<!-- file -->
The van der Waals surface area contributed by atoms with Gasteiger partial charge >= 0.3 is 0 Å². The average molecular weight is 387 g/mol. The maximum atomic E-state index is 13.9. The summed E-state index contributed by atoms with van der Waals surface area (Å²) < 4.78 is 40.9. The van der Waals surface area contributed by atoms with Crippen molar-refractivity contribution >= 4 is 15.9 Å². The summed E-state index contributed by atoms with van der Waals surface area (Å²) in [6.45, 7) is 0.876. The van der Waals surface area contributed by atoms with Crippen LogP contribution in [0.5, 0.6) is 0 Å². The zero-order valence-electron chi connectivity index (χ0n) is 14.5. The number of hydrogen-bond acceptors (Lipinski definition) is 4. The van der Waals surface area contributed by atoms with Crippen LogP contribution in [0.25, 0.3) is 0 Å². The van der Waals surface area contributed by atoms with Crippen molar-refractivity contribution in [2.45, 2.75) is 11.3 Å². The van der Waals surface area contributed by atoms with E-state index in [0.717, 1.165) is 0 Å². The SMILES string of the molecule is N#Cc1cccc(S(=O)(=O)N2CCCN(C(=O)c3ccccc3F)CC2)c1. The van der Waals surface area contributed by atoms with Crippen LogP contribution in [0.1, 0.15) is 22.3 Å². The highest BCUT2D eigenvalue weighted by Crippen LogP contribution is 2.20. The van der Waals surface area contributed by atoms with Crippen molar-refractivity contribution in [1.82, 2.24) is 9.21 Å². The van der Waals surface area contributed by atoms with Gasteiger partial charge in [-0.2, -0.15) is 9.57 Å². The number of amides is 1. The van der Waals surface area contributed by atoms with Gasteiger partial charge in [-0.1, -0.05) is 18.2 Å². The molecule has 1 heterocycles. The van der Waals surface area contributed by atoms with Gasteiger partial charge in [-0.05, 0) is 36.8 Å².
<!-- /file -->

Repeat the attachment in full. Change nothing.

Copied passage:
The van der Waals surface area contributed by atoms with Gasteiger partial charge >= 0.3 is 0 Å². The average molecular weight is 387 g/mol. The maximum atomic E-state index is 13.9. The summed E-state index contributed by atoms with van der Waals surface area (Å²) < 4.78 is 40.9. The van der Waals surface area contributed by atoms with Crippen molar-refractivity contribution >= 4 is 15.9 Å². The summed E-state index contributed by atoms with van der Waals surface area (Å²) in [6.45, 7) is 0.876. The van der Waals surface area contributed by atoms with Crippen LogP contribution in [0.5, 0.6) is 0 Å². The zero-order valence-electron chi connectivity index (χ0n) is 14.5. The number of hydrogen-bond acceptors (Lipinski definition) is 4. The van der Waals surface area contributed by atoms with Crippen LogP contribution in [0.25, 0.3) is 0 Å². The van der Waals surface area contributed by atoms with Crippen molar-refractivity contribution in [2.45, 2.75) is 11.3 Å². The van der Waals surface area contributed by atoms with E-state index in [0.717, 1.165) is 0 Å². The SMILES string of the molecule is N#Cc1cccc(S(=O)(=O)N2CCCN(C(=O)c3ccccc3F)CC2)c1. The van der Waals surface area contributed by atoms with Crippen LogP contribution in [0.1, 0.15) is 22.3 Å². The highest BCUT2D eigenvalue weighted by Crippen LogP contribution is 2.20. The van der Waals surface area contributed by atoms with Crippen molar-refractivity contribution in [1.82, 2.24) is 9.21 Å². The van der Waals surface area contributed by atoms with Gasteiger partial charge in [-0.2, -0.15) is 9.57 Å². The number of amides is 1. The van der Waals surface area contributed by atoms with Gasteiger partial charge in [-0.1, -0.05) is 18.2 Å². The molecule has 1 heterocycles. The van der Waals surface area contributed by atoms with Gasteiger partial charge in [-0.05, 0) is 36.8 Å².